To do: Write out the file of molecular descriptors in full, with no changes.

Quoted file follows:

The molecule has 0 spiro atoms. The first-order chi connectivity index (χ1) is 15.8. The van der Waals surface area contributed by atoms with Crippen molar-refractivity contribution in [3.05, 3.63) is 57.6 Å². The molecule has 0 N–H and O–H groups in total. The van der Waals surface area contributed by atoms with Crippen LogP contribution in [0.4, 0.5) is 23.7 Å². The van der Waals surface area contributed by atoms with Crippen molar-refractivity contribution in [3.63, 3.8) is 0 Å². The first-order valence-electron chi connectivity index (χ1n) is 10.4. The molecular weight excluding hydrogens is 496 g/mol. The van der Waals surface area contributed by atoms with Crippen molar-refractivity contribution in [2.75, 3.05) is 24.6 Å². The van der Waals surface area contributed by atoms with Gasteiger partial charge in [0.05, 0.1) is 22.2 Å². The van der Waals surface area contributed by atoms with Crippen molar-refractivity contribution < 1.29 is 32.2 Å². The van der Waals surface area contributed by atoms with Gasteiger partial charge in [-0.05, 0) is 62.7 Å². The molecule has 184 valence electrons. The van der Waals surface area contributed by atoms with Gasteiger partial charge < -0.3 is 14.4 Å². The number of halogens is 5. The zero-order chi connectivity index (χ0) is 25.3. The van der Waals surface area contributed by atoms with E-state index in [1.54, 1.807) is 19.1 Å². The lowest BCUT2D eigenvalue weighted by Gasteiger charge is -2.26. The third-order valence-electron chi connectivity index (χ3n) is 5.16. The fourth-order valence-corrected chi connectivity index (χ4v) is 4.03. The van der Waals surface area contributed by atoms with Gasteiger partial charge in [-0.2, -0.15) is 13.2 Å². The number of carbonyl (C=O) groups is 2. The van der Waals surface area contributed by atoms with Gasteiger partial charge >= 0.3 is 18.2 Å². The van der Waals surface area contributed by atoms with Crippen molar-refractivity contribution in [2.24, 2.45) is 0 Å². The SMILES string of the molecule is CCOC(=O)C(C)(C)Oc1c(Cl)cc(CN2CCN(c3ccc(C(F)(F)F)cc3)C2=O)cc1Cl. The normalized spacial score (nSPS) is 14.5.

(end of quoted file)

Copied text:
The molecule has 0 spiro atoms. The first-order chi connectivity index (χ1) is 15.8. The van der Waals surface area contributed by atoms with Crippen molar-refractivity contribution in [3.05, 3.63) is 57.6 Å². The molecule has 0 N–H and O–H groups in total. The van der Waals surface area contributed by atoms with Crippen LogP contribution in [0.4, 0.5) is 23.7 Å². The van der Waals surface area contributed by atoms with Crippen molar-refractivity contribution in [3.63, 3.8) is 0 Å². The first-order valence-electron chi connectivity index (χ1n) is 10.4. The molecular weight excluding hydrogens is 496 g/mol. The van der Waals surface area contributed by atoms with Crippen molar-refractivity contribution in [2.75, 3.05) is 24.6 Å². The van der Waals surface area contributed by atoms with Gasteiger partial charge in [0.05, 0.1) is 22.2 Å². The van der Waals surface area contributed by atoms with Crippen molar-refractivity contribution < 1.29 is 32.2 Å². The van der Waals surface area contributed by atoms with Gasteiger partial charge in [-0.05, 0) is 62.7 Å². The molecule has 184 valence electrons. The van der Waals surface area contributed by atoms with Gasteiger partial charge < -0.3 is 14.4 Å². The number of halogens is 5. The zero-order chi connectivity index (χ0) is 25.3. The van der Waals surface area contributed by atoms with E-state index in [1.54, 1.807) is 19.1 Å². The lowest BCUT2D eigenvalue weighted by Gasteiger charge is -2.26. The third-order valence-electron chi connectivity index (χ3n) is 5.16. The fourth-order valence-corrected chi connectivity index (χ4v) is 4.03. The van der Waals surface area contributed by atoms with Gasteiger partial charge in [-0.2, -0.15) is 13.2 Å². The number of carbonyl (C=O) groups is 2. The van der Waals surface area contributed by atoms with Gasteiger partial charge >= 0.3 is 18.2 Å². The van der Waals surface area contributed by atoms with Crippen molar-refractivity contribution in [2.24, 2.45) is 0 Å². The SMILES string of the molecule is CCOC(=O)C(C)(C)Oc1c(Cl)cc(CN2CCN(c3ccc(C(F)(F)F)cc3)C2=O)cc1Cl. The normalized spacial score (nSPS) is 14.5.